Shah Rukh Khan, Cate Blanchett and Elton John pick up awards at Davos forum

Cate Blanchett, Shah Rukh Khan and Elton John pictured at the Crystal Awards ceremony of the annual meeting of the World Economic Forum (WEF) in Davos. (Reuters)
Updated 22 January 2018

Shah Rukh Khan, Cate Blanchett and Elton John pick up awards at Davos forum

DAVOS: Three international celebrities on Monday picked up awards in Davos as the annual World Economic Forum meeting got underway.

The 24th Annual Crystal Awards celebrates the achievements of outstanding artists who have shown a commitment to improving the state of the world.

Actor Cate Blanchett was honored for her leadership in raising awareness of the refugee crisis. She told the audience that nowhere is the fractured world more humanly embodied than in the refugee.

Blanchett was appointed a UNHCR Global Goodwill Ambassador in 2016, in recognition of her commitment to refugees, and has lent her voice and influence to raising awareness, advocating and fundraising for the UNHCR.

Indian film actor Shah Rukh Khan was awarded for his leadership in championing children’s and women’s rights in India. The star is the founder of the non‐profit Meer Foundation, which provides support to female victims of acid attacks and major burn injuries through medical treatment, legal aid, vocational training, rehabilitation and livelihood support.

The third awardee was musician Elton John, for his leadership in the fight against HIV and AIDS. He urged participants to use their sense of human connection to change the world. In 1992, he established the Elton John AIDS Foundation (EJAF), which has raised more than $400 million to date.

The World Economic Forum’s 48th Annual Meeting in Davos is being held under the theme of “Creating a Shared Future in a Fractured World.”

Exiled actress Farahani decries ‘massacre’ in Iran

Updated 06 December 2019

Exiled actress Farahani decries ‘massacre’ in Iran

  • Golshifteh Farahani: ‘It’s a massacre, with hundreds of people dead’
  • Farahani upset the Iranian authorities when she appeared in Ridley Scott’s spy thriller ‘Body of Lies’

MARRAKESH, Morocco: Exiled Iranian actress Golshifteh Farahani has condemned what she called a “massacre” in her homeland, which has been rocked by a wave of deadly protests.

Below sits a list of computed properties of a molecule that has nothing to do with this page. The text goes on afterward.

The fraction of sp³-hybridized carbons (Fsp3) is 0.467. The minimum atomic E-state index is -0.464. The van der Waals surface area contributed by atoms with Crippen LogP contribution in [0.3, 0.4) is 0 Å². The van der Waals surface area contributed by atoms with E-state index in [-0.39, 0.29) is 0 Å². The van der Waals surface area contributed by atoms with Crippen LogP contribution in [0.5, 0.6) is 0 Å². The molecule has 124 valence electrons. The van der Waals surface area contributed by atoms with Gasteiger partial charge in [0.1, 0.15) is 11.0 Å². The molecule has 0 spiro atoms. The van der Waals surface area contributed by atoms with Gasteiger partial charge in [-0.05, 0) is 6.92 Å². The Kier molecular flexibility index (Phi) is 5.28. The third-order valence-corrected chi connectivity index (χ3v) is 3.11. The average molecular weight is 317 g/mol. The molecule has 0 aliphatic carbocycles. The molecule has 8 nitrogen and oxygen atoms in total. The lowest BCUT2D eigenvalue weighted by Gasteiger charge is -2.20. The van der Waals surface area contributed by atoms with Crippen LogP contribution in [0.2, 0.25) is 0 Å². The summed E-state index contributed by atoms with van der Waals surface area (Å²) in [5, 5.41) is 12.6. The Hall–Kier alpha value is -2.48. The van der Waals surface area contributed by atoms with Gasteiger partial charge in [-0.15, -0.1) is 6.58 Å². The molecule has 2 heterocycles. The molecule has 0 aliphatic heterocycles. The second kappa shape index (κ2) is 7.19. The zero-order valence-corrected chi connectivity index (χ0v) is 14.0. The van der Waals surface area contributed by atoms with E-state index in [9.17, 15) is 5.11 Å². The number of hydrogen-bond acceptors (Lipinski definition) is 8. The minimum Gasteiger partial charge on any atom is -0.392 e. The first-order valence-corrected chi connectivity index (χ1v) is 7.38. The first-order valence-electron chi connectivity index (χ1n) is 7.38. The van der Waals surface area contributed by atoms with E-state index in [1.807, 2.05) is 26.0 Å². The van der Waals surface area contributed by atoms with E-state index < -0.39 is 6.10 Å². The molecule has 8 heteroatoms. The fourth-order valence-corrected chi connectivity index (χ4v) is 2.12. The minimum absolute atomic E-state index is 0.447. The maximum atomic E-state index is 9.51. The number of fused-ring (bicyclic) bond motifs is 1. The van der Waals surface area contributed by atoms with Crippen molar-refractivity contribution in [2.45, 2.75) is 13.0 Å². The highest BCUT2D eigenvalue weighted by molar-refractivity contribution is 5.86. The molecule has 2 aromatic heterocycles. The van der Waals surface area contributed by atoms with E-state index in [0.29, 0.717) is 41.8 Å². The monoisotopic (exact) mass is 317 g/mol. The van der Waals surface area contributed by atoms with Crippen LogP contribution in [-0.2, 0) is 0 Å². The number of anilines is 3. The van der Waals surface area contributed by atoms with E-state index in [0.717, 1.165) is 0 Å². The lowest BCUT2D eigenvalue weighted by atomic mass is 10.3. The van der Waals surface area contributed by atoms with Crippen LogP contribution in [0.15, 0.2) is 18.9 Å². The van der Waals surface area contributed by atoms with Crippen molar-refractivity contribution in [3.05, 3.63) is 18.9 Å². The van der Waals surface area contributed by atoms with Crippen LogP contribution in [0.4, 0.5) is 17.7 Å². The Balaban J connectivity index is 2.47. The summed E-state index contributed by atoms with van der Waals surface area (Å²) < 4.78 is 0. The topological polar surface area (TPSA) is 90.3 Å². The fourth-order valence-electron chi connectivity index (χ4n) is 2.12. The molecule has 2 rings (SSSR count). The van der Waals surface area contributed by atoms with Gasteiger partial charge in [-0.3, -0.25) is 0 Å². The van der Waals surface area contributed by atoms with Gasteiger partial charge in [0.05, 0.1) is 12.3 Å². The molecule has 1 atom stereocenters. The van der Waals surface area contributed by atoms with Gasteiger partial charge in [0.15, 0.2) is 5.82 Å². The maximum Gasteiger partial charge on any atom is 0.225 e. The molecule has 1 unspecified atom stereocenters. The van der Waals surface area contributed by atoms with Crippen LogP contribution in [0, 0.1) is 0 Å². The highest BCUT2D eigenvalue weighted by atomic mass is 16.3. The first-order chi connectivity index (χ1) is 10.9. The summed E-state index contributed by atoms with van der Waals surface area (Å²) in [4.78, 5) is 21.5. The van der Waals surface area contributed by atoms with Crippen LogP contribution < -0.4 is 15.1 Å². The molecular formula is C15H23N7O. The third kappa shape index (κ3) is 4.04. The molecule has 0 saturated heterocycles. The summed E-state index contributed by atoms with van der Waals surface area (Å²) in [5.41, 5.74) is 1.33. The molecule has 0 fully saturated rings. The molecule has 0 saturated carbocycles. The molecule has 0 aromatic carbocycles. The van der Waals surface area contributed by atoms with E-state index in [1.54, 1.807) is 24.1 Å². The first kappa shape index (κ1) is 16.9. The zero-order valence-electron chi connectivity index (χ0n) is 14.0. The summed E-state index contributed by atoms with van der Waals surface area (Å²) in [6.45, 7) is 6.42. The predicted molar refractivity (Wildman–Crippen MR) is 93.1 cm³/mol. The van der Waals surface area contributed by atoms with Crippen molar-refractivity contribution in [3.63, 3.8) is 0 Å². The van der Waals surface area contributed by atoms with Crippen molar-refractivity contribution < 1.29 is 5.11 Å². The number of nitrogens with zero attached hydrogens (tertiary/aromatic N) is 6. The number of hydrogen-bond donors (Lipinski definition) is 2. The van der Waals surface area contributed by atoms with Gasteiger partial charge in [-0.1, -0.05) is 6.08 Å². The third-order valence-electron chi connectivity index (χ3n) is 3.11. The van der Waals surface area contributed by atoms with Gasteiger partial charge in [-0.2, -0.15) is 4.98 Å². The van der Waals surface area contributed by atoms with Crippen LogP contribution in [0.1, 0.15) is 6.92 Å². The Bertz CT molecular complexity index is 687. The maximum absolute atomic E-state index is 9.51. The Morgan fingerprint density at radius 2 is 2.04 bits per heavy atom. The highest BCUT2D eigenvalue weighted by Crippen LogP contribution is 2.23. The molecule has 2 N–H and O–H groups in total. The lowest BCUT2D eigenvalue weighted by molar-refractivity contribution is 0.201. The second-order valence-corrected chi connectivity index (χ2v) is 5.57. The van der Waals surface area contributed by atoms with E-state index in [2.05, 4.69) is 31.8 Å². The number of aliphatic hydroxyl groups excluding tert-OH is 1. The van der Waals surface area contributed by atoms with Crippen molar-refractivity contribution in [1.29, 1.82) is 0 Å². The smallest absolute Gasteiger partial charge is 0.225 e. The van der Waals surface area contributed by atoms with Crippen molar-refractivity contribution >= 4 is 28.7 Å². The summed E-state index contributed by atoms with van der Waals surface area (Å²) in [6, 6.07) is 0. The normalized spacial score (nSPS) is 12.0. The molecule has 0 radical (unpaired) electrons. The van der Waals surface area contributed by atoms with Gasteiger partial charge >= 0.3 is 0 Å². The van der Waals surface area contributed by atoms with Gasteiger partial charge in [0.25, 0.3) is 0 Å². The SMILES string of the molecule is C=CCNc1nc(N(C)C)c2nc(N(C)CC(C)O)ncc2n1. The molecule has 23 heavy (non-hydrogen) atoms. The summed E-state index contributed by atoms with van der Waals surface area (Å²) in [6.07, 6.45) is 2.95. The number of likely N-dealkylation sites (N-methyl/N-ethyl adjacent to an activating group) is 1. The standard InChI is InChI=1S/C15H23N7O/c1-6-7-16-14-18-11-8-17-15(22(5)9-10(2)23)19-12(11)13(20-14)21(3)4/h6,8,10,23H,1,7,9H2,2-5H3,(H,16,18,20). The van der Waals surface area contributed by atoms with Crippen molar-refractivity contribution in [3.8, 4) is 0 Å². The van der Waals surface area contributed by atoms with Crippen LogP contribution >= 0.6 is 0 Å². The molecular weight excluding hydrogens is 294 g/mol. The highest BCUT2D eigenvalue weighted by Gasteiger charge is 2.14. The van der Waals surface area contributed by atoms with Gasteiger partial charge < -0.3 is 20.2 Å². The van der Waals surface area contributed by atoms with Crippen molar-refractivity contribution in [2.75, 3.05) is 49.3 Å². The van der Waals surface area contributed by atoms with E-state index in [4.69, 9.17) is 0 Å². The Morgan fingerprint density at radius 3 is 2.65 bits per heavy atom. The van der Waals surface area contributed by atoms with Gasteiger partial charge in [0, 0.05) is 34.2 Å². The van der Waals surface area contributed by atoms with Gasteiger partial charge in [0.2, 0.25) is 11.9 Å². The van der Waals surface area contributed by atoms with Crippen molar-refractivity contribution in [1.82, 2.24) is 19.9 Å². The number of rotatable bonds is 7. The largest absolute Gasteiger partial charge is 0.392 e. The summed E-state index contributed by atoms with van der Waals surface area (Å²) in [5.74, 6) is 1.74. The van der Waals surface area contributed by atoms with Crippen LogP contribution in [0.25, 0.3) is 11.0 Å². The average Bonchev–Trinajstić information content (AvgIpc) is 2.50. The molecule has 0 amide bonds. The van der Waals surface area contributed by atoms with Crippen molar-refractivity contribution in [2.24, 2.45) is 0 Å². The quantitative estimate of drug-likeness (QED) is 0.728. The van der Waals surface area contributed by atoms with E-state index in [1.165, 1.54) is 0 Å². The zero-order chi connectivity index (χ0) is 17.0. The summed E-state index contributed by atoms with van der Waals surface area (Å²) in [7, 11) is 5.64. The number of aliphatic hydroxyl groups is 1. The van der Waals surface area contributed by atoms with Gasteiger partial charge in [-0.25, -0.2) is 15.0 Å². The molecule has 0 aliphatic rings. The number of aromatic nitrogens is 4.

Farahani, Iran’s first actress to star in a Hollywood film since the 1979 revolution, told AFP in an interview that the Iranian people were “suffering economically, politically and democratically.”
The United States said Thursday that Iranian authorities may have killed more than 1,000 people in a crackdown on demonstrations, after the government abruptly hiked fuel prices.
According to London-based human rights group Amnesty International, at least 208 people died in the protests that erupted on November 15.
“It’s a massacre, with hundreds of people dead,” Farahani said on the sidelines of the Marrakesh International Film Festival.
“I’ve learned not to dream when it comes to Iran. We cannot guess what will happen tomorrow.
“I didn’t expect the price of petrol to triple overnight. At the same time, I know that the people are suffering economically, politically and democratically. And when people suffer, it can explode quickly,” she said.
Iran has dismissed the high death tolls reported by foreign sources as “utter lies” and has so far confirmed only five dead — four security force personnel killed by “rioters” and one civilian.
Farahani — daughter of the acclaimed director Behzad Farahani — upset the Iranian authorities when she appeared in Ridley Scott’s spy thriller “Body of Lies” in 2008 alongside Leonardo DiCaprio.
She went into exile, first in the United States and then in France where she now lives.
“I realized that I preferred being in Europe, in the middle of the world,” she said.
“Being in exile is like being in an ocean. Your only choice is to swim or you’ll die.”
Farahani said she cannot return to Iran.
“Because of my films, because I’m a woman, for not wearing the veil,” she said.
“Everything I did when I left Iran became like a political act, when it was not the case,” she added.
“I wasn’t a politician or an activist. I was just an actress. A female actress. If I were a man I would have taken a different path.”